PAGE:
Jodie ran into Chris Spradlin years after high school.
She was 21 and had gained a lot of confidence. She had been working out and tanning. He asked her out.
"On the first date, I knew that I wanted to marry the guy," she said. It took him a while to get used to her missing leg, however.
"He was really worried about other people's perceptions," she said. "But when you lose a leg, what used to be important just isn't anymore."
"When we first met, I was pretty concerned about her being an amputee and us going out," Chris Spradlin said. "I had apprehensions and I don't even know if I crystallized what they were all about. She put me in my place. It was my immaturity and I grew out of that."
Jodie was 22 when she married Chris. They now have three children, ages 5, 3 and 2.
"Now, it's very normal. It's not an issue. It's been great that we can teach our kids, through it, about what really matters in life and about drinking and driving," Chris said.
"(Jodie) is a phenomenal mother. There have been times when she could not wear her leg for three weeks because of blisters and I saw her crawl through the house waiting on the kids. She has such a giving character."
The price of a leg
Since that first prosthetic leg, fitted to match her knee when she was 17, Jodie Spradlin has gone through eight legs. She donates her old legs to victims of land mines.
Each new leg costs between $12,000 and $15,000.
"You pay it off like a car payment. It takes about $350 a month to pay off a leg," she said.
"I've had three babies on this leg," she said. "My leg wears out or my body changes and I'll start getting blisters on my stump."
Her last leg broke while she and her husband tried to adjust it so she could wear a pair of high heel shoes.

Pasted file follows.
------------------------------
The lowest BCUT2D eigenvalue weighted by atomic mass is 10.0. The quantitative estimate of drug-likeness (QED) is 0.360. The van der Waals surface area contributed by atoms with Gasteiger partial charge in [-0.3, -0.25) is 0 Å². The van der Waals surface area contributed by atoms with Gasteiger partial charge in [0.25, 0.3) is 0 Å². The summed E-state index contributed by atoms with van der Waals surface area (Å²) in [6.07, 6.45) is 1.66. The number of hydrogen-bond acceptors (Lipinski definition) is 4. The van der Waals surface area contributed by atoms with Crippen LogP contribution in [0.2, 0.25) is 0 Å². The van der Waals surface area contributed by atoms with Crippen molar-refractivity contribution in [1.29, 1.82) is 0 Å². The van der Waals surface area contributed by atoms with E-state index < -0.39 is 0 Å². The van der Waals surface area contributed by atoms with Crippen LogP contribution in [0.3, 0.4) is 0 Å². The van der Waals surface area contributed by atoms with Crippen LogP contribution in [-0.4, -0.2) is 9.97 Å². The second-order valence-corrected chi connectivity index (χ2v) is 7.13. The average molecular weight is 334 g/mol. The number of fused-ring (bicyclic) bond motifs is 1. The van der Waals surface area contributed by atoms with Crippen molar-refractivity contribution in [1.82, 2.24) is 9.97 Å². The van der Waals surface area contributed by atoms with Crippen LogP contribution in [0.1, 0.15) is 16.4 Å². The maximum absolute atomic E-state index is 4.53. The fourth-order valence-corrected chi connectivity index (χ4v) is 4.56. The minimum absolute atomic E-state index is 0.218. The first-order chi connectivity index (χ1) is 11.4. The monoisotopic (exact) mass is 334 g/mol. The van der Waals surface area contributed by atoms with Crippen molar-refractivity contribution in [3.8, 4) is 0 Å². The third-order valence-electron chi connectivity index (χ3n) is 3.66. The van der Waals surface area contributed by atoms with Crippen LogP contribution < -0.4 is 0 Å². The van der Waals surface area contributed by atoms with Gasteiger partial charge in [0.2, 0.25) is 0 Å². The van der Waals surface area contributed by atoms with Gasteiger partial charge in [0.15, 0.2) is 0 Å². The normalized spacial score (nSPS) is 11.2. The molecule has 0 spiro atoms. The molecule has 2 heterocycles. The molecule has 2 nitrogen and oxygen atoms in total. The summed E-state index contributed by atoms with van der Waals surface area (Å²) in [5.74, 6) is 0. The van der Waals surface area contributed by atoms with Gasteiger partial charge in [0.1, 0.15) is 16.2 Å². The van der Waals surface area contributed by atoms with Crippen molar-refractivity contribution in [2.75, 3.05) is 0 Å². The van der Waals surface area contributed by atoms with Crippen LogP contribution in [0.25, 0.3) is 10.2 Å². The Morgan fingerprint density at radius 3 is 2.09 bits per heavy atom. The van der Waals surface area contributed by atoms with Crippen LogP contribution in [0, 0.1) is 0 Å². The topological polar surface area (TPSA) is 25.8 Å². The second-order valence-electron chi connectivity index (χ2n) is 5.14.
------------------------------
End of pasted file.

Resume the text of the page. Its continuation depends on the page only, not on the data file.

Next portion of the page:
"It was kind of funny, but at the same time we were thinking, 'How are we going to afford this?'" she said.
Chris had become a teaching pastor at Euzoa Bible Church. The Spradlins had just moved into their first house and they were surviving on Chris' preacher's salary.
"To be honest, I'm not worried about it," Chris said.
The money for the legs comes in mysterious ways, he said. Four years ago, when Jodie needed a new leg, a motivational speaker met the Spradlins during a visit to Steamboat. He had prosthetic ears and thumbs and when he heard about Jodie Spradlin's leg, he told her to send him the bill for a new one. He covered all her costs.
"Because of our faith, I felt strongly that if we moved to Steamboat (5 1/2 years ago for his job) that God told us, 'I'll take care of this leg thing.' God has always put people in our lives to help," Chris Spradlin said.
A new look
Spradlin has what is called a trauma amputation -- covered in grafts and scars, instead of a clean cut. Each prosthetic leg has to be custom fit.
"Some days I go about my normal business and I forget all about my leg," Jodie said. "But when I get fitted for another leg, it all comes back -- the smell of the room (on the day of the amputation procedure). They were playing Dire Straits, 'Money for Nothing.'"
Spradlin put on her new leg a week ago Thursday. Her new foot has a split between the first two toes, something she has requested since she was 17 but had never received.
She painted her prosthetic toenails and did something she hasn't been able to do since she was 16: She bought a pair of flip-flops.
"I live in Steamboat," she said. "I have always wanted to wear flip-flops."